Ar­ro­gate plays a World Cup wait­ing game

Prince Khalid to make de­ci­sion on po­ten­tial Dubai trip

The National - News - Sport - - FOOTBALL - Geoffrey Rid­dle sports@then­ational.ae

Prince Khalid Ab­dul­lah will make a fi­nal call in the next few weeks as to whether Ar­ro­gate will race in the Dubai World Cup af­ter his stun­ning suc­cess Satur­day in the Pe­ga­sus World Cup at Gulf­stream Park.

The four-year-old grey pow­ered to vic­tory in the world’s first US$12 mil­lion (Dh44 m) race by al­most five lengths un­der jockey Mike Smith. He was so good he was eased down in the fi­nal 100 yards to beat Shaman Ghost and on that form the Dubai World Cup on March 25 looks like rich pick­ings.

Last week Bob Baf­fert said in Lon­don that Ar­ro­gate was set for a break and had been pur­chased by Prince Khalid’s Jud­dmonte Farm’s op­er­a­tion to race in Amer­ica. A run in the Dubai World Cup was not on the ta­ble.

But it ap­pears the door may well be ajar to Baf­fert try­ing to add to his two pre­vi­ous wins in the World Cup. His Breeders’ Cup Sprint win­ner Dre­fong is set to con­test the Dubai Golden Sha­heen and Hop­per­tu­nity, who was third in the World Cup last March, is also in line to come over in a bid to go two places bet­ter. “We have to get him home and see how he is,” the Amer­i­can trainer told the Dubai Rac­ing Chan­nel. “The Prince wants to make sure what­ever we do with him we want to make sure he is ready for the Breeders’ Cup Clas­sic [at Del Mar in Novem­ber]. We are pre­pared to go at all times, but we will let him and [man­ager] Gar­rett O’Rourke make that call.”

The son of Un­bri­dled’s Song was bought at the Keeneland Sale in Septem­ber 2014 for $560,000. Thanks to vic­to­ries in the Breeders’ Cup Clas­sic and the $7m he picked up in Florida on Satur­day his ca­reer earn­ings al­ready stand at $11m.

Baf­fert ob­vi­ously has the tar­get of try­ing to mould Ar­ro­gate in to the first horse to win suc­ces­sive Breeders’ Cup Clas­sics since Tiznow in 2001 and se­cure a record fourth straight win for his trainer.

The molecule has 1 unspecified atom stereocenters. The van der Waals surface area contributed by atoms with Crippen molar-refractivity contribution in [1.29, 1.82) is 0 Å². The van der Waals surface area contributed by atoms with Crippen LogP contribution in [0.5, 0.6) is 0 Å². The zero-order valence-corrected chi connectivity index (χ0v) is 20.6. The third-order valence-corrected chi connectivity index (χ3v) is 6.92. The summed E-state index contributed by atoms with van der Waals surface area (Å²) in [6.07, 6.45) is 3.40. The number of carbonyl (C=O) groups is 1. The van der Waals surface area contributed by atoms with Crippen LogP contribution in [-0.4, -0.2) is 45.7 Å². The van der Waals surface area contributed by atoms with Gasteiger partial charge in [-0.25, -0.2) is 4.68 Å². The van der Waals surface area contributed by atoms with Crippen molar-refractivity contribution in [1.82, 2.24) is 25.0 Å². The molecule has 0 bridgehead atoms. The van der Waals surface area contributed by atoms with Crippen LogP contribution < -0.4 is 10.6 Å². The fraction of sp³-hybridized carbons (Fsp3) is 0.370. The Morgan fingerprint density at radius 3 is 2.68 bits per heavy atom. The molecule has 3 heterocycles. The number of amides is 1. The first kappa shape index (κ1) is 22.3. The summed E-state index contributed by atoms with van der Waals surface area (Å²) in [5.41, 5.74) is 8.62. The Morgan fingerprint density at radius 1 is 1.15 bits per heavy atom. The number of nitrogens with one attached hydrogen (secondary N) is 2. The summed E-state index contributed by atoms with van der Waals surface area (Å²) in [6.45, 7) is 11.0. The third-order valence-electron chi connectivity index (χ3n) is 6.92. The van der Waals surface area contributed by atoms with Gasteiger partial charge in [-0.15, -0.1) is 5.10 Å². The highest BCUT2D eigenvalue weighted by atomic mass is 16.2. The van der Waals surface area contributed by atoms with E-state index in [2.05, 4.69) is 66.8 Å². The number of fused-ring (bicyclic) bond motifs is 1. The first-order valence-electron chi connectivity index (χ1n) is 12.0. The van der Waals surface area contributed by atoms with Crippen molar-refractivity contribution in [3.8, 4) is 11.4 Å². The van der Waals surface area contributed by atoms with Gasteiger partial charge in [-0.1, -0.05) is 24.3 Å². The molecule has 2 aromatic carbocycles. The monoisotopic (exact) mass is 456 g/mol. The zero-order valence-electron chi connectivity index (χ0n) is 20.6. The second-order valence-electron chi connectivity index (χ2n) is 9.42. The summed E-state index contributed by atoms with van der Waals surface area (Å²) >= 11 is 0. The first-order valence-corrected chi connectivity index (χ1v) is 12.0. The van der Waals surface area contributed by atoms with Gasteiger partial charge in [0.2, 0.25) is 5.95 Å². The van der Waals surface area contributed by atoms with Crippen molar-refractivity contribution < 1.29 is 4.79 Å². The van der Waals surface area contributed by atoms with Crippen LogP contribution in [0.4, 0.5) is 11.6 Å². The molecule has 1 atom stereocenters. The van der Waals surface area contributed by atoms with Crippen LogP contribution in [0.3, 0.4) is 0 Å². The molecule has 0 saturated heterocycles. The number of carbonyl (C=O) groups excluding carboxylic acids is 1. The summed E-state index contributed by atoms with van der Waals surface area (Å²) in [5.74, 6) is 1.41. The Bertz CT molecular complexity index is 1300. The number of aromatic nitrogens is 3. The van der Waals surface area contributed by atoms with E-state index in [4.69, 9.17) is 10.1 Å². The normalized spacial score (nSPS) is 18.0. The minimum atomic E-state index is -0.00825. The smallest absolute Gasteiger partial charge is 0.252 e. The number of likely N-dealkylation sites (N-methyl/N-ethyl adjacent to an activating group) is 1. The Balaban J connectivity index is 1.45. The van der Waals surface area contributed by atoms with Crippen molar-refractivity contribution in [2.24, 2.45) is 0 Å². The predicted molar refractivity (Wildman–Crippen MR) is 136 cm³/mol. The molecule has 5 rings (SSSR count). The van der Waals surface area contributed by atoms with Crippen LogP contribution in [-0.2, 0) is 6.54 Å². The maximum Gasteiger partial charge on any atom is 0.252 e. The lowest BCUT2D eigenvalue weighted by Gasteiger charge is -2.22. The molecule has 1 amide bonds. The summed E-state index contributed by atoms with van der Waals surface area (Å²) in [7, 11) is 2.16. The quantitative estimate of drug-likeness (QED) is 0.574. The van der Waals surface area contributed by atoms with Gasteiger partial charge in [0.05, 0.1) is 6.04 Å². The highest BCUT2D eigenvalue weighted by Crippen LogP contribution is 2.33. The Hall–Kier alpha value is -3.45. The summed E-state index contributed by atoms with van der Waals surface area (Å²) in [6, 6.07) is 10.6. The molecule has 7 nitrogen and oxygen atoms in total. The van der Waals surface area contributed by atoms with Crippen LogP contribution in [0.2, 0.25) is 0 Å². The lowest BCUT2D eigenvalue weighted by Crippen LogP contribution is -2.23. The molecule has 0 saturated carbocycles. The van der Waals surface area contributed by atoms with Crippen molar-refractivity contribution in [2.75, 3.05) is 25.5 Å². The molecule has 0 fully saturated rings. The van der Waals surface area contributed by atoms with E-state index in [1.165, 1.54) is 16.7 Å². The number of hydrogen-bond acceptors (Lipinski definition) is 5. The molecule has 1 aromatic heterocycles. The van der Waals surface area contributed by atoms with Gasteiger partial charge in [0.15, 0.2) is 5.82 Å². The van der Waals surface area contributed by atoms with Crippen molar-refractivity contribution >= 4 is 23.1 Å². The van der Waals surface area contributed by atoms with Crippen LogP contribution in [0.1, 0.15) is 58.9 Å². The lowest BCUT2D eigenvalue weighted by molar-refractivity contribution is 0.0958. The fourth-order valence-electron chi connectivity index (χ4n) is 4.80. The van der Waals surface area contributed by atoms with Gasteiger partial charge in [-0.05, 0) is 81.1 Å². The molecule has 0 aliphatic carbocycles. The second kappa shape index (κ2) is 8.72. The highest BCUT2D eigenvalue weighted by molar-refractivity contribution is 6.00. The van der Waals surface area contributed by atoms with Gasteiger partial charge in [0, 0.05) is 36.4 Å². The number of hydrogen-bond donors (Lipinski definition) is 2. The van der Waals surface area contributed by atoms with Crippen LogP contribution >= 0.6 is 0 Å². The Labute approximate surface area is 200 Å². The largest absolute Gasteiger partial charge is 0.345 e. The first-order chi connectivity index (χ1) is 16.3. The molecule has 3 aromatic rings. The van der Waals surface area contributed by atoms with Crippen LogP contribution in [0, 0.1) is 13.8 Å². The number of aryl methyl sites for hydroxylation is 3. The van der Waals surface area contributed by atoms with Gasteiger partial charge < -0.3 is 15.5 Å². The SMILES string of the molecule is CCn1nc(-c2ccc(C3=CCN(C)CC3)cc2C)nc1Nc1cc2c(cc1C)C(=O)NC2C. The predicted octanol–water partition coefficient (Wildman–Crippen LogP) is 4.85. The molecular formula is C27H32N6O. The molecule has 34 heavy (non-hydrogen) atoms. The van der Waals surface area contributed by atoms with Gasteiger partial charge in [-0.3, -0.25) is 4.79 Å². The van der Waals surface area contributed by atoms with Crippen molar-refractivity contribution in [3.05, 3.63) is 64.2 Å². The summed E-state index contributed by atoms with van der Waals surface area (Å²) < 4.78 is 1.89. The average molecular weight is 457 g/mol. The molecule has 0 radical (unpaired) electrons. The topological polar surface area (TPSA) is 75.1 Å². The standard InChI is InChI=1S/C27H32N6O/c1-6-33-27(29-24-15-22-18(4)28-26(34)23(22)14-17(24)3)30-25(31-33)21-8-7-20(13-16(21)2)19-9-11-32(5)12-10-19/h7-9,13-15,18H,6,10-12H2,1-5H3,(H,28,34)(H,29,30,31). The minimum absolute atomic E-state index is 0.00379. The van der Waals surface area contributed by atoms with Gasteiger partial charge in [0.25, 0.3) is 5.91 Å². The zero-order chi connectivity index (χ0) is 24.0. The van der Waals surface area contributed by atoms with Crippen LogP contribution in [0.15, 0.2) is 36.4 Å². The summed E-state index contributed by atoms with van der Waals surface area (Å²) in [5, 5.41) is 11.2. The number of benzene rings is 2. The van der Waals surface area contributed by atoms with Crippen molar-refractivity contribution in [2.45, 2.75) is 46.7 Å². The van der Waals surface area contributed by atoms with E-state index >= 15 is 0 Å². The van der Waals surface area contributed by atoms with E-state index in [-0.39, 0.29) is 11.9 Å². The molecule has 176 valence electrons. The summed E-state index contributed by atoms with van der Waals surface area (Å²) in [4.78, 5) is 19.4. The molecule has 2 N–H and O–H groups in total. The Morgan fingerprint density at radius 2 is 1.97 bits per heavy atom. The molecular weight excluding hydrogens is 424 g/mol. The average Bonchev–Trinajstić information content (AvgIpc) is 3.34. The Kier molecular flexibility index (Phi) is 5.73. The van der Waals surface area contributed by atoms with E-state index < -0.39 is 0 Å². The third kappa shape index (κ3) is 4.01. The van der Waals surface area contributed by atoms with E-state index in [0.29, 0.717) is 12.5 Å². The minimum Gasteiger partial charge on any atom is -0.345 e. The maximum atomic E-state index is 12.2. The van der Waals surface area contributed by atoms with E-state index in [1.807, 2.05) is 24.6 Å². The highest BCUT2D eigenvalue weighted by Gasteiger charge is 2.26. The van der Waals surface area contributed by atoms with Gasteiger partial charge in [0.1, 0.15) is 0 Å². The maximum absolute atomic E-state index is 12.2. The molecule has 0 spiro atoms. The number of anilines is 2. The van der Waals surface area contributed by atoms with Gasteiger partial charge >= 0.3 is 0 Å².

It is dif­fi­cult to see why Ar­ro­gate would not come to Dubai. The Pe­ga­sus World Cup re­placed the Grade 1 Donn Hand­i­cap that was used as a prep by Dubai World Cup win­ners Cigar, Cap­tain Steve, trained by Baf­fert, and Sheikh Ham­dan bin Rashid’s In­va­sor.

By con­test­ing the World Cup, Ar­ro­gate would have to prove that he can race against a solid in­ter­na­tional field with­out the use of Lasix, the anti-bleed­ing drug, some­thing few Amer­i­can horses have on their CV.

The ben­e­fit of a trip to Dubai would also mean that, were he to pre­vail, he would eclipse Cal­i­for­nia Chrome as the high­est-earn­ing North Amer­i­can race­horse.

There is $3.66m be­tween the two. The first prize at Mey­dan is worth $6m.

Horses owned by the Saudi Ara­bian prince have not been reg­u­lar vis­i­tors to Dubai, with Flintshire’s sec­ond place in the Dubai Sheema Clas­sic in 2015 the last time his dis­tinc­tive green, white and pink colours ap­peared.

Prior to that it was Ci­tyscape’s run­away 2012 Dubai Turf suc­cess and his last run­ner in the Dubai World Cup was when Twice Over was ninth on the Tapeta sur­face in 2011.

As for Cal­i­for­nia Chrome, the 2016 Dubai World Cup win­ner, a pos­si­ble rea­son has emerged as to why he fin­ished a lack­lus­tre ninth hav­ing pushed Ar­ro­gate so close at Santa Anita in Novem­ber. Cal­i­for­nia Chrome had to break from the widest draw in Gate 12, and un­der Vic­tor Espinoza he raced four to five wide dur­ing the early stages.

The giant chest­nut fin­ished al­most 30 lengths be­hind Ar­ro­gate, but trainer Art Sher­man re­vealed that his charge showed some dis­com­fort in his right leg, which tran­spired to be fluid on the knee.

Cal­i­for­nia Chrome is sched­uled to fly to Ken­tucky where he will be X-rayed be­fore tak­ing up stal­lion du­ties at Tay­lor Made Farm.

AFP

Ar­ro­gate’s win on Satur­day in the Pe­ga­sus World Cup In­vi­ta­tional at Gulf­stream Park is no guar­an­tee of a Dubai World Cup run.

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